British viewers probably know Ruth Wilson from her work on the BBC, particularly the 2006’s version of Jane Eyre and as the whackadoodle Alice Morgan in the acclaimed series Luther. She’s spending the summer in a much more prominent feature: the big budget remake of The Lone Ranger. She plays Rebecca Reid, the Ranger’s widowed sister-in-law and possible love interest. In an exclusive interview with Mania, she discussed the trials and travails of shooting the film, and what it was like as an English woman loose in the Wild West.
Question: How do you handle the transition from an English period piece to an America period piece… and a huge one at that?
Ruth Wilson: Not any different than the approach to an English period piece. You still do the research. You still have to find the voice and make that voice authentic to the period. Accents are tricky, but it’s also knowing the realities of that time and place. It has to be authentic, even in a big summer action movie. Especially in a big summer action movie.
The difference, I think, lies mainly in that scale. The sheer size of this film. There’s so many crew members and so much going on. I’ve never worked on something that size of a project before. That’s a good thing. It’s exhilarating and exciting and pushed me out of my comfort zone a little bit, which is where an actor needs to be to do their best work.
Q: Did you watch a lot of westerns growing up? How familiar were you with the Lone Ranger in England?
RW: My dad loved them, so I grew up watching them with him. We watched Butch Cassidy and the Sundance Kid a lot. The Magnificent Seven. Films like that. I loved them. That world seemed very exotic and cool. When I got this job, I watched a lot more of them. Sergio Leone, John Ford, a lot. As far as the Lone Ranger himself goes, I never saw it – not until I started this job – but of course we knew the tropes. You knew what he was. The mask, Silver, the William Tell Overture, that was all there as this pop culture image. One of the great joys of working on this film was finding out all of the reasons for those things.
I did watch a whole lot of the 1950s show when I was hired for this shoot. It was great. A wonderful bit of nostalgia.
Q: What was the biggest challenge you faced on the set?
RW: I loved the stunts I got to do here, but one of them was quite scary. I fall off a train and land on a horse, on Silver. I’m hanging on to this bar and there’s a wind machine blowing, and I was landing on a fake horse in a galloping motion. Backwards. It was really scary. That was probably my hardest day, but I got through it, and I think it looks great in the final film.
Q: How much experience did you have with horseback riding when you started this shoot?
RW: I’ve ridden quite a few, and fallen off of more than a few of them. All of my experience was more formal, however: English riding, which is a ride-and-trot style. We came out here and spent two weeks in cowboy camp to get back to basics: a much different style of riding than I’m used to. I’m always impatient. I wanted to gallop and run in the new style, and thought I could do it. I really had to strip it down and rebuild it. But we had some wonderful trainers and they knew how to adapt my technique to that kind of style.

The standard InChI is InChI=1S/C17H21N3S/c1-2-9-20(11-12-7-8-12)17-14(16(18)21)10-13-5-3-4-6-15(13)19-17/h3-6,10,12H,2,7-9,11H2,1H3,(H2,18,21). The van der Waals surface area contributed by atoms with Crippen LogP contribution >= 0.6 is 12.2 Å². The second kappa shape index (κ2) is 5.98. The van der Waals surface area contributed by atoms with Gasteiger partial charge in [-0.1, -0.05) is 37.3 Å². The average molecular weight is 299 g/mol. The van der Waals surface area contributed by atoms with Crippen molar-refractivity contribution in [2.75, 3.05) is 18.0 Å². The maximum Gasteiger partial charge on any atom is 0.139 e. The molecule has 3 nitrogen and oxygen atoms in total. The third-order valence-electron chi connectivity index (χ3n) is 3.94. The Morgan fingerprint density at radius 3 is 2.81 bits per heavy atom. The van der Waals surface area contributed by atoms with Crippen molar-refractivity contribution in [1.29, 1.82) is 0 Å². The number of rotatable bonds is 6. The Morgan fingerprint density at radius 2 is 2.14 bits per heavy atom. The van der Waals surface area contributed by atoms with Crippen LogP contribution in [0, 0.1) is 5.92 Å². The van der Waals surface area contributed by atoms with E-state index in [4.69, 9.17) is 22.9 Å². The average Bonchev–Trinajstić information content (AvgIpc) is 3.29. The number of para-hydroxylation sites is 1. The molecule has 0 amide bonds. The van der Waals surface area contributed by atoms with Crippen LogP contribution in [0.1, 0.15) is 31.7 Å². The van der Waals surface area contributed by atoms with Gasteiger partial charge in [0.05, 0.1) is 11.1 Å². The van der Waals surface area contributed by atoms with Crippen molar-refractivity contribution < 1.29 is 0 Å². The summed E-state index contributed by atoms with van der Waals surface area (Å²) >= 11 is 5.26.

Q: How did you work through the push and the pull between the old-fashioned damsel-in-distress stuff and the more modern and dynamic approach to your character?
RW: I don’t like the damsel-in-distress stuff and I think the movie addresses that. They wanted to have her be strong and forceful, but they also wanted the throwback to that earlier era, where the girl basically got to be tied to the train tracks for the whole film. I think we found points where we could show this character’s grit. Show her fighting back. It makes her a more fully rounded character. A character who learns. And by the end, she’s okay being on her own. That’s my job: to find and bring out those complexities.
Q: You also got to work with fellow Brit Tom Wilkinson a lot. How was that, two English actors in the Wild West?
RW: Tom’s wonderful. I sort of felt like I had to look after him, and of course he doesn’t need any looking after. He’s sort of a typical Brit. He moans about everything, and he loves it all underneath. And he finds that subtlety in the character. He’s always on it. You always want to work with actors like that because they make your work so much better.
Q: How do Brits look at the Western? It’s really a colonial genre: America and Canada and Australia all have this cowboy tradition, but not England…
RW: We love westerns. I actually think we look at it more romantically than Americans or Australians do. It’s not our world. It’s rugged and rural and wild. England always has this sense of propriety. We’re very neat and clean and proper. I love the ruggedness, and it might just be my individual point of view, but that’s much more exciting to me than the sort of buttoned-down period things that we’re known for.